In our Application class we dedine a Set that will hold all the root resource and provider classes. The default lifecycle for resource class instances is per-request. The default lifecycle for providers is singleton. If you create your own Provider class using @Provider annotation, you should also mark them with @Singleton annotation. In our case we just need to add a new RESTEasyHelloWorldService instance to this set.

And then we need to modify the web.xml file accordingly. As you will notice we do not need to add a listener or enable the auto scan service feature as we define our own application implementation as a parameter in the servlet definition.


<?xml version="1.0" encoding="UTF-8"?>
<web-app xmlns:xsi=""
	id="WebApp_ID" version="3.0">


	<!-- this should be the same URL pattern as the servlet-mapping property -->



This the Eclipse project of this example :

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Nikos Maravitsas

Nikos has graduated from the Department of Informatics and Telecommunications of The National and Kapodistrian University of Athens. During his studies he discovered his interests about software development and he has successfully completed numerous assignments in a variety of fields. Currently, his main interests are system’s security, parallel systems, artificial intelligence, operating systems, system programming, telecommunications, web applications, human – machine interaction and mobile development.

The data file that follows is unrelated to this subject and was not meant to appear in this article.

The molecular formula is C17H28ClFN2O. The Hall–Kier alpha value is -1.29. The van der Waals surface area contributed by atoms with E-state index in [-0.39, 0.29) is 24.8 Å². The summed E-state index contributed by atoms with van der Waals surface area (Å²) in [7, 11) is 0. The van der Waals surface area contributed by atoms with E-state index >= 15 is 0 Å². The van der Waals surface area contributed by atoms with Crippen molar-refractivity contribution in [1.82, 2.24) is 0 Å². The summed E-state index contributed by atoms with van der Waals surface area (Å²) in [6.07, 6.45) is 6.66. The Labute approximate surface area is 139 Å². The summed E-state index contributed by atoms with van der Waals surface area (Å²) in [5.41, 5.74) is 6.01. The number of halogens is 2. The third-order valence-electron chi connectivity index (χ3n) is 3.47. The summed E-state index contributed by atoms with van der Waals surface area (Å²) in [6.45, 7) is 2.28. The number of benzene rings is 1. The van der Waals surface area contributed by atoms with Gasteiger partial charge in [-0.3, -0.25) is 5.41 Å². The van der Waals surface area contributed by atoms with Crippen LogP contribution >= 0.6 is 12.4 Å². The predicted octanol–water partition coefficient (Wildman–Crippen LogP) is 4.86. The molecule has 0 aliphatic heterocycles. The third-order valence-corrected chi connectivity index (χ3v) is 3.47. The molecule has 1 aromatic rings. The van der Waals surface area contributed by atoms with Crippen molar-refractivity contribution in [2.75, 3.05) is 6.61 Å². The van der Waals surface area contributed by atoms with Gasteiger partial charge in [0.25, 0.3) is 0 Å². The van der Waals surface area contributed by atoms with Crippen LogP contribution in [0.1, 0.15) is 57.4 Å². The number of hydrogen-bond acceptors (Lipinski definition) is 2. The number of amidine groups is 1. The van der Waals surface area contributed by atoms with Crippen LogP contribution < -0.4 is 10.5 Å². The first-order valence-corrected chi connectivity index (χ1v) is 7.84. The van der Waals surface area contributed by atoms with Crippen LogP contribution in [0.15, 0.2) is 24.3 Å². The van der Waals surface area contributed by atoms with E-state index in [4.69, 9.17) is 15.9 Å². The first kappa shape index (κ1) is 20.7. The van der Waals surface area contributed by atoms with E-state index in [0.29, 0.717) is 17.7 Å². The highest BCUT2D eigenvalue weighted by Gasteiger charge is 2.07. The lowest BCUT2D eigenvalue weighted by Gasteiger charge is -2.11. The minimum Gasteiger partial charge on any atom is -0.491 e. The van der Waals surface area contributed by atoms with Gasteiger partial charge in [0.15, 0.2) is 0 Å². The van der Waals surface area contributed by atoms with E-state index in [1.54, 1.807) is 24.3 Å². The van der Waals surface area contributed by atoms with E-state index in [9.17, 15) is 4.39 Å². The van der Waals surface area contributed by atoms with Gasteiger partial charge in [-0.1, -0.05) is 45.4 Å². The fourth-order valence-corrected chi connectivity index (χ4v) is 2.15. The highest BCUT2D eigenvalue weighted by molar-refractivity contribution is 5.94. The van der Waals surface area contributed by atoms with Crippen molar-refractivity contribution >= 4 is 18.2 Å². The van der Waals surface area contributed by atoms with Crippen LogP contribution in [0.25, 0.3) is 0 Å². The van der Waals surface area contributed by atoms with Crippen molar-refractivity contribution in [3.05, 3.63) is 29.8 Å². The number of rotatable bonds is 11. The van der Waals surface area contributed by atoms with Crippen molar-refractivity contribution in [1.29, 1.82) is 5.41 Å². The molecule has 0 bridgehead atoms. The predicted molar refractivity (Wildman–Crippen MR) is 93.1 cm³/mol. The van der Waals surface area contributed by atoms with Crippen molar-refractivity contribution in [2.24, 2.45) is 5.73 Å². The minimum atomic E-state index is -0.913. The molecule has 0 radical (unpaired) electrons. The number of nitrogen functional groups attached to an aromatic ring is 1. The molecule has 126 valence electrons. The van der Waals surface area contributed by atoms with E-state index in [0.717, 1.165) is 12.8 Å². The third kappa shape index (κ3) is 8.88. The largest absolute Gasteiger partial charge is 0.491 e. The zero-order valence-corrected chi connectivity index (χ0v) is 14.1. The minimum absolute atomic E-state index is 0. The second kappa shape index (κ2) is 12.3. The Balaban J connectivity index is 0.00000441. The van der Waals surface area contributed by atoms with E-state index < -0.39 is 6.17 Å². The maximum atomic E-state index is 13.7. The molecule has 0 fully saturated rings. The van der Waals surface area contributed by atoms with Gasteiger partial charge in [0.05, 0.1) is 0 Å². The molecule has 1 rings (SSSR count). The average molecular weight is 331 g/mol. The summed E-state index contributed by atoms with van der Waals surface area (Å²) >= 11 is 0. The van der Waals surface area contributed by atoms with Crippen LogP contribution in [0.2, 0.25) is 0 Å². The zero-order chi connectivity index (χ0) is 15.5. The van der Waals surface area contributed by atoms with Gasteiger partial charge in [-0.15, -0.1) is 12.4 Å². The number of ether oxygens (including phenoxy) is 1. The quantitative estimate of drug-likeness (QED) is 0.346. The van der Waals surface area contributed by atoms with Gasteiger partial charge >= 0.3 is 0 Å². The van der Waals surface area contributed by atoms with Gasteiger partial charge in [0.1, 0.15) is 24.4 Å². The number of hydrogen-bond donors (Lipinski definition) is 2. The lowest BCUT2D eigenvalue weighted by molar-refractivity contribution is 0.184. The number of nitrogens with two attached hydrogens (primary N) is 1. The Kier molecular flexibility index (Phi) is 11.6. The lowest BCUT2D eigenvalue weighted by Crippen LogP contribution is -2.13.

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1 month ago

I know this is quite an old article so I don’t imagine this might get any response, but I’d be over the moon if someone did end up responding to my question. The article recommends to deploy to Tomcat. however I decided to try this with Wildfly instead and I get no text response, nothing, no error either. Just wondering if there might some reason why? I’ve tried many different ways of configuring the web.xml but none work, I either get a 404 not found exception or no response. Many thanks for the article, I appreciate the work that has… Read more »